The plot is driven by the personal quest of Daniel, who lose his father and uncle to the Romans and is seeking revenge. Daniel wishes to help the bandit leader Rosh build an army to drive the Romans out of Israel; as the book continues, Daniel's hatred is tempered by his interactions with Joel and Thacia. Thacia in particular helps Daniel to understand more about his own emotions and the power of love instead of hate; she is a student of the preacher Jesus, who is not yet revered as the son of God.
When the Romans were defeated and the last of them had gone, he would come back. He would build a good house for his grandmother and Leah, and there would be plenty to eat, and a good life for them at last. And there would be no more giving way on the road and looking over their shoulders before they dared to whisper, but everyone would walk free.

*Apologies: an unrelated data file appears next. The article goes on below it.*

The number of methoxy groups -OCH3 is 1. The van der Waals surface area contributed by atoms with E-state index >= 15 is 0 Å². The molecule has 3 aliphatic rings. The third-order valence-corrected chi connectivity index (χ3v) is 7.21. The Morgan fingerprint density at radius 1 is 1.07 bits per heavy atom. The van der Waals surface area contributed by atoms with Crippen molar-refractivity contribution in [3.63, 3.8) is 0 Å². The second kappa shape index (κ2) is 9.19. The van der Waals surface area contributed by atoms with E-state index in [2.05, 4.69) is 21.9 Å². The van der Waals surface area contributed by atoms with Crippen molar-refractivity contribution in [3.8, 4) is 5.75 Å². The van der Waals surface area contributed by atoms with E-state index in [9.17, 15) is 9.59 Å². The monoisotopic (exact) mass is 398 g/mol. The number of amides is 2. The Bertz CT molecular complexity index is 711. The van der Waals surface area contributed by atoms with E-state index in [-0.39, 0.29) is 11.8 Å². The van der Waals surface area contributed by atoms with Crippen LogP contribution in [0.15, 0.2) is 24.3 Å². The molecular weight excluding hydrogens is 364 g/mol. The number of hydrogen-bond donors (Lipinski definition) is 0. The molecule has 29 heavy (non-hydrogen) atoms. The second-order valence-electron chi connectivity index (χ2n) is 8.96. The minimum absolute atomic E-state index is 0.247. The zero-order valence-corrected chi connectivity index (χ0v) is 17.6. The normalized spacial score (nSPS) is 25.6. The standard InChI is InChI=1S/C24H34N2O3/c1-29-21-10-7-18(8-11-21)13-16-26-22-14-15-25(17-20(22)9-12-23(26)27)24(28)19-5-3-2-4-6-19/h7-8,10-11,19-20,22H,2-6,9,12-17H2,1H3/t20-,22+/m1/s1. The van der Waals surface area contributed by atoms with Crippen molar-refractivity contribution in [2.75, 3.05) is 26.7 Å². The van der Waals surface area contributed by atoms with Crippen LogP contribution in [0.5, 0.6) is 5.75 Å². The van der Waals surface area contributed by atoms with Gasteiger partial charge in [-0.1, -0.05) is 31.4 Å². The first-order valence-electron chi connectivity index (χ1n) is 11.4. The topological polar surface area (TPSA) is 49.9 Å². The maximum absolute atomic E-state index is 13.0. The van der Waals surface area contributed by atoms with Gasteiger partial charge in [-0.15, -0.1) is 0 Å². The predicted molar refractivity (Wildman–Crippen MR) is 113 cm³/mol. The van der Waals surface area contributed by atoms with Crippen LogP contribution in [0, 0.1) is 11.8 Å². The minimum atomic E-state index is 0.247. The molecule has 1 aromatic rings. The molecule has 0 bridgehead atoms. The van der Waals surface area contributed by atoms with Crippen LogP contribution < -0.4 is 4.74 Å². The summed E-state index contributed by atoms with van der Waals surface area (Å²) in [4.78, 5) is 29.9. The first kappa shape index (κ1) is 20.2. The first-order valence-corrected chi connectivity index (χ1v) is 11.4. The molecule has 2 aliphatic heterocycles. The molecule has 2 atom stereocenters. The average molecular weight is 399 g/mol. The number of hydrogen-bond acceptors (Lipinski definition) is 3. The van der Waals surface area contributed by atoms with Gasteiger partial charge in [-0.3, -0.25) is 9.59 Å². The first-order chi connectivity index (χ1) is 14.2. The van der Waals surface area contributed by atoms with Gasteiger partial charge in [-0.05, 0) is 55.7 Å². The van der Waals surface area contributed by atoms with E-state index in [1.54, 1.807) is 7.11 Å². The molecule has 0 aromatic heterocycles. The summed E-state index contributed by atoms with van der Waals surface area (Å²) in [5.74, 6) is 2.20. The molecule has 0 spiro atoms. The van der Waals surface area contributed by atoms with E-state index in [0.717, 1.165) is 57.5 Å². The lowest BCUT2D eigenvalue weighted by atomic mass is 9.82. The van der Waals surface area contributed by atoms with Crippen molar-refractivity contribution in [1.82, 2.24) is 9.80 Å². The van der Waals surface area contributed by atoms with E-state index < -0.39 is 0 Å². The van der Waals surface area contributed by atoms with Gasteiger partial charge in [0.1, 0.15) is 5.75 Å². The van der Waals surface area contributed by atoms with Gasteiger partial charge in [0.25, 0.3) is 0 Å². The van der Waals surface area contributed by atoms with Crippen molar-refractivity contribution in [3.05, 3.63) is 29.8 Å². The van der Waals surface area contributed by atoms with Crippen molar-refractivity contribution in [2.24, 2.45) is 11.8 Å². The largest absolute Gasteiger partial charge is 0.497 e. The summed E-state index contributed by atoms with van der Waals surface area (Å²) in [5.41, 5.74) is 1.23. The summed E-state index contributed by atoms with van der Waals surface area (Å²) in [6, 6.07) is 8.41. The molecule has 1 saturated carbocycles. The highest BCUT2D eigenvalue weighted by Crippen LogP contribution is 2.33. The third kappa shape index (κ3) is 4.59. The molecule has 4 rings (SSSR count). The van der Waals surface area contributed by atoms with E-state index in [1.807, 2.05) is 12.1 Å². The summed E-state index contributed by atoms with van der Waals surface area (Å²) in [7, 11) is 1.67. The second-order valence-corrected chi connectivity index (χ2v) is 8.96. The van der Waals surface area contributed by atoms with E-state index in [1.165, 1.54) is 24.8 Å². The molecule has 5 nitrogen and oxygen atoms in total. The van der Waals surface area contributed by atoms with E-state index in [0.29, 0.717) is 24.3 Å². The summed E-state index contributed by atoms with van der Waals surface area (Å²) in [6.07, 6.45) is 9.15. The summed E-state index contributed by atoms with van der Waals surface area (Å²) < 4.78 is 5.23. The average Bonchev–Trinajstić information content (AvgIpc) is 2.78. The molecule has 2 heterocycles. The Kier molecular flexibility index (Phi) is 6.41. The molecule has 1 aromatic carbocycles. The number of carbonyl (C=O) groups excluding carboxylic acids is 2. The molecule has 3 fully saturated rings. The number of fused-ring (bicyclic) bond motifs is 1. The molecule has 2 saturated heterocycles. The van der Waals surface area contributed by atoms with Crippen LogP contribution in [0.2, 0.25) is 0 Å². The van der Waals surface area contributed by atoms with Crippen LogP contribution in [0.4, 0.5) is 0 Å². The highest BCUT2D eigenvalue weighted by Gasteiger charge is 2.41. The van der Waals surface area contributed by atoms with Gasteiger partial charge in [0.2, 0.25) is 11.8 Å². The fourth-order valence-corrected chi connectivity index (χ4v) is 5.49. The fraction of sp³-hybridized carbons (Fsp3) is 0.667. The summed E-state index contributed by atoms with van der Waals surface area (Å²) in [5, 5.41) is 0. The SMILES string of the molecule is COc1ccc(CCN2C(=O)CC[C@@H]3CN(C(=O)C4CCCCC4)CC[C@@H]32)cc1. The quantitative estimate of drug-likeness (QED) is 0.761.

(Speare, The Bronze Bow, Google Books)
Daniel's quest is stalled by his return to his childhood home and the necessity of taking care of his sister, Leah, who has suffered severe mental trauma. He balances his personal war with his shifting morality and loyalties, until he learns that Rosh is only working towards personal profit, not towards the cause of Israeli freedom. With his beliefs challenged and feeling himself at rock-bottom, Daniel finally accepts the teachings of Jesus into his heart, and embraces love; he cannot drive out the Romans by himself, but he can drive out his hatred and make the world a better place.